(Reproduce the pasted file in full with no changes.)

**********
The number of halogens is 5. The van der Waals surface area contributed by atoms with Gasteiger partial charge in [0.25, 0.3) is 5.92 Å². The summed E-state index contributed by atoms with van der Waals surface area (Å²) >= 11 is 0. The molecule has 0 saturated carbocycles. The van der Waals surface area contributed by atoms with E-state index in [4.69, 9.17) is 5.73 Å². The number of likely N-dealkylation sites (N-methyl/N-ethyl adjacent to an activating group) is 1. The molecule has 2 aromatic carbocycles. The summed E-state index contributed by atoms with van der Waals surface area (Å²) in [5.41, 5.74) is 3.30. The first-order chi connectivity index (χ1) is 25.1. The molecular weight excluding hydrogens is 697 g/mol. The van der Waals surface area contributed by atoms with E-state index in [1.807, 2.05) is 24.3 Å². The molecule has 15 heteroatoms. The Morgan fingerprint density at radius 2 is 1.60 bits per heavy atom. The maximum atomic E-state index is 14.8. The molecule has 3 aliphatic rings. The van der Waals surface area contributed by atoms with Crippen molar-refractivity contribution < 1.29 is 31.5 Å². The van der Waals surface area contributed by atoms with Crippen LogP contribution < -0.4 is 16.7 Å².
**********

The number of halogens is 5. The van der Waals surface area contributed by atoms with Gasteiger partial charge in [0.25, 0.3) is 5.92 Å². The summed E-state index contributed by atoms with van der Waals surface area (Å²) >= 11 is 0. The molecule has 0 saturated carbocycles. The van der Waals surface area contributed by atoms with E-state index in [4.69, 9.17) is 5.73 Å². The number of likely N-dealkylation sites (N-methyl/N-ethyl adjacent to an activating group) is 1. The molecule has 2 aromatic carbocycles. The summed E-state index contributed by atoms with van der Waals surface area (Å²) in [5.41, 5.74) is 3.30. The first-order chi connectivity index (χ1) is 25.1. The molecular weight excluding hydrogens is 697 g/mol. The van der Waals surface area contributed by atoms with E-state index in [1.807, 2.05) is 24.3 Å². The molecule has 15 heteroatoms. The Morgan fingerprint density at radius 2 is 1.60 bits per heavy atom. The maximum atomic E-state index is 14.8. The molecule has 3 aliphatic rings. The van der Waals surface area contributed by atoms with Crippen molar-refractivity contribution < 1.29 is 31.5 Å². The van der Waals surface area contributed by atoms with Crippen LogP contribution < -0.4 is 16.7 Å².